A friend told me a few weeks ago that he follows my blog and he follows my resume tips.
Resume tips? Huh?
"You know, that video about exporting your resume," he said.
Ah, that video - necessary information passed along quick and dirty with emphasis on dirty - that video is a mess. In fact, it has been redone and will come out with other CML Job Help Center Info. Additionally that video is pretty software specific - and no I'm not posting it on my blog.
Still, my friend got me thinking - I've been looking for more of a focus for my blog -or- Do I need another blog specifically for jobs and resumes I wondered?
I started asking folks who might know or have an opinion and the general consensus for a number of reasons is "No." An additional blog is not necessary or necessarily a good idea at this time.
Hmmm... Well, I still sometimes you know have more than just a story to share, and there are some subjects of interest to job hunting or coaching or teaching that I'd like to post on.
What to do? I mulled it over for a few days and decided that I would incorporate something new into my blog. A series of tips, tricks, shortcuts, advice or whatever you'd like to call it that I want to share.
After all - It is all about me right? (Kidding)
In reality this part of my blog will be all about you - I'm calling it my Friday Feature. Why Friday Feature you might ask? Well it's Friday and this is the first in the series so there you go.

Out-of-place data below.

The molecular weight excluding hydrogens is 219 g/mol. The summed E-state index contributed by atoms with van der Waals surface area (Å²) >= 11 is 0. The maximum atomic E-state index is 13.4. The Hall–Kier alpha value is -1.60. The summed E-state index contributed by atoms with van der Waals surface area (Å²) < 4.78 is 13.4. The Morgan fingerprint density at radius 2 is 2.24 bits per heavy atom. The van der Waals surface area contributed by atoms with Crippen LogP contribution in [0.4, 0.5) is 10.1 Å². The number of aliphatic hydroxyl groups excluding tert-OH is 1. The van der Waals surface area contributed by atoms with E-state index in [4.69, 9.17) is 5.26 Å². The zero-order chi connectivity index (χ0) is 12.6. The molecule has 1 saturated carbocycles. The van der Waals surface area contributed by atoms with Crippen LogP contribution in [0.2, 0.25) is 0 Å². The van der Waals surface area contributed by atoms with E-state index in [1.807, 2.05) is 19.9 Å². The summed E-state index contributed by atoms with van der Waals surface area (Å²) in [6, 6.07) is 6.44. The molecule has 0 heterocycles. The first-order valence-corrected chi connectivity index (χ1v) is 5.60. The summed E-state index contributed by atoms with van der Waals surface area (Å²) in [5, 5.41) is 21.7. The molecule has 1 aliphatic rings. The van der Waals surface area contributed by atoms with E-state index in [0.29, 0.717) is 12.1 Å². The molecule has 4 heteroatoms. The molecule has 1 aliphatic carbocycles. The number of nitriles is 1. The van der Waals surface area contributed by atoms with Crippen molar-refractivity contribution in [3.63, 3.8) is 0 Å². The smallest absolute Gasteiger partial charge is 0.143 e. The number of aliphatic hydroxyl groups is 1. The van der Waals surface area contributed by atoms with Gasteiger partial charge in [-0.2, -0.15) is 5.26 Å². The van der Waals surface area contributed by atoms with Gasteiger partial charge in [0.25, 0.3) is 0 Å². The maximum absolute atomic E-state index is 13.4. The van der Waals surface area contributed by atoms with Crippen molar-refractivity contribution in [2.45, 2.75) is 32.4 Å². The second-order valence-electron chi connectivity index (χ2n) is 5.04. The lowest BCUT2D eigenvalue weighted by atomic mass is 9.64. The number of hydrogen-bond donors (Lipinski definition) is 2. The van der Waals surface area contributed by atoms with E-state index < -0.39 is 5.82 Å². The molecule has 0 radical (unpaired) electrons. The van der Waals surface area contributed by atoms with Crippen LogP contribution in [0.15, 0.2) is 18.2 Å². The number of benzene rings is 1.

(Note: Not all Friday Features will come out on Friday, but all Friday Features will be called Friday Features.)
In today's Friday Feature I want to talk about COMMENTS, or to be more specific the importance of comments as feedback which is so integral to not only our growth and learning as individuals, but also in many cases - one's self-esteem.
I'm not suggesting that anybody is responsible for somebody else's self esteem, but I think it's fair to note that feedback certainly has an affect on that aspect of our personality.
Now reading blogs isn't about coaching, but it is about the give and take of feedback or commenting.
As Chris Brogan writes:
"It’s hard to keep writing when you feel like no one’s watching, or that they’re not engaged."
As a coach, as a leader I have found that the best way to get results, the best way to enhance improvement, the best way to get more of what you like to see your players do is to give them feedback.
And - sometimes I've found that if I didn't give that feedback that's exactly what I got in return. i.e. Nothing for nothing.
I've had a few posts of my own that I labored over for hours and I knew folks were reading because I have that little feedjit traffic feed at the bottom of my blog. What I didn't know was what people thought. I admit at first that bugged me quite a bit.
"Wow!" I thought. "Do I suck that bad?" (If you know me you know there was some serious smoke coming from my head.)
But then I had some posts that generated a lot of feedback.
"Cool!" I thought, "I must be the greatest writer ever." Not really, but I was obviously much happier, more confident.
Then I finally got it. I joined the community at NHL Connect, The National Hockey League's online fan site. I have some friends there who blog about hockey and I was always reading their blogs and watching the incredible number of comments they had, the give and take, the conversation.